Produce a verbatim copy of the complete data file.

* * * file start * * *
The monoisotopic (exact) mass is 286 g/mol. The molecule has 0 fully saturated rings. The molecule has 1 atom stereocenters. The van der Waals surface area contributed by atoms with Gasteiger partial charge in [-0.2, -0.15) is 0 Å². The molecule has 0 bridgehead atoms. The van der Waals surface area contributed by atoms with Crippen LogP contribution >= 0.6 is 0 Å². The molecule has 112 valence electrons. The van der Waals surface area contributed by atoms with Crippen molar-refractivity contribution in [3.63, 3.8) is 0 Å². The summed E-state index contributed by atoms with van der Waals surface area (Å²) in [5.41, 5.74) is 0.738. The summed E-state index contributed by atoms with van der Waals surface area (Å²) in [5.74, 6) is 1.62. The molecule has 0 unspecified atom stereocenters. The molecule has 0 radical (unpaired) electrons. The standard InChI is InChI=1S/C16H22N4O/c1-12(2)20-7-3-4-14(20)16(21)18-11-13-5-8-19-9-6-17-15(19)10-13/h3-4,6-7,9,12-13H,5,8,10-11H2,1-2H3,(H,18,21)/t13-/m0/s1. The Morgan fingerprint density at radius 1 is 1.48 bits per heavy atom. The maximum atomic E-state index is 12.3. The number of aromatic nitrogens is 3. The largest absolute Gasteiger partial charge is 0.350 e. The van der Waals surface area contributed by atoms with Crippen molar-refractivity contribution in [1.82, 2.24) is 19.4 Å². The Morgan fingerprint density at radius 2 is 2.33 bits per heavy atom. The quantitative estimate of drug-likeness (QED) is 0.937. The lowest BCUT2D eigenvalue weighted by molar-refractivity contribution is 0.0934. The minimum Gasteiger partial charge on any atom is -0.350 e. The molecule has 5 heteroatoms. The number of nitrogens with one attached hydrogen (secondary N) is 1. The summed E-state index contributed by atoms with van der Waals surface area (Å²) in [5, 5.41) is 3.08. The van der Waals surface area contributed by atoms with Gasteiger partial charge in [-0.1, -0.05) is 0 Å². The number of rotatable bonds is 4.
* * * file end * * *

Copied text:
The monoisotopic (exact) mass is 286 g/mol. The molecule has 0 fully saturated rings. The molecule has 1 atom stereocenters. The van der Waals surface area contributed by atoms with Gasteiger partial charge in [-0.2, -0.15) is 0 Å². The molecule has 0 bridgehead atoms. The van der Waals surface area contributed by atoms with Crippen LogP contribution >= 0.6 is 0 Å². The molecule has 112 valence electrons. The van der Waals surface area contributed by atoms with Crippen molar-refractivity contribution in [3.63, 3.8) is 0 Å². The summed E-state index contributed by atoms with van der Waals surface area (Å²) in [5.41, 5.74) is 0.738. The summed E-state index contributed by atoms with van der Waals surface area (Å²) in [5.74, 6) is 1.62. The molecule has 0 unspecified atom stereocenters. The molecule has 0 radical (unpaired) electrons. The standard InChI is InChI=1S/C16H22N4O/c1-12(2)20-7-3-4-14(20)16(21)18-11-13-5-8-19-9-6-17-15(19)10-13/h3-4,6-7,9,12-13H,5,8,10-11H2,1-2H3,(H,18,21)/t13-/m0/s1. The Morgan fingerprint density at radius 1 is 1.48 bits per heavy atom. The maximum atomic E-state index is 12.3. The number of aromatic nitrogens is 3. The largest absolute Gasteiger partial charge is 0.350 e. The van der Waals surface area contributed by atoms with Crippen molar-refractivity contribution in [1.82, 2.24) is 19.4 Å². The Morgan fingerprint density at radius 2 is 2.33 bits per heavy atom. The quantitative estimate of drug-likeness (QED) is 0.937. The lowest BCUT2D eigenvalue weighted by molar-refractivity contribution is 0.0934. The minimum Gasteiger partial charge on any atom is -0.350 e. The molecule has 5 heteroatoms. The number of nitrogens with one attached hydrogen (secondary N) is 1. The summed E-state index contributed by atoms with van der Waals surface area (Å²) in [5, 5.41) is 3.08. The van der Waals surface area contributed by atoms with Gasteiger partial charge in [-0.1, -0.05) is 0 Å². The number of rotatable bonds is 4.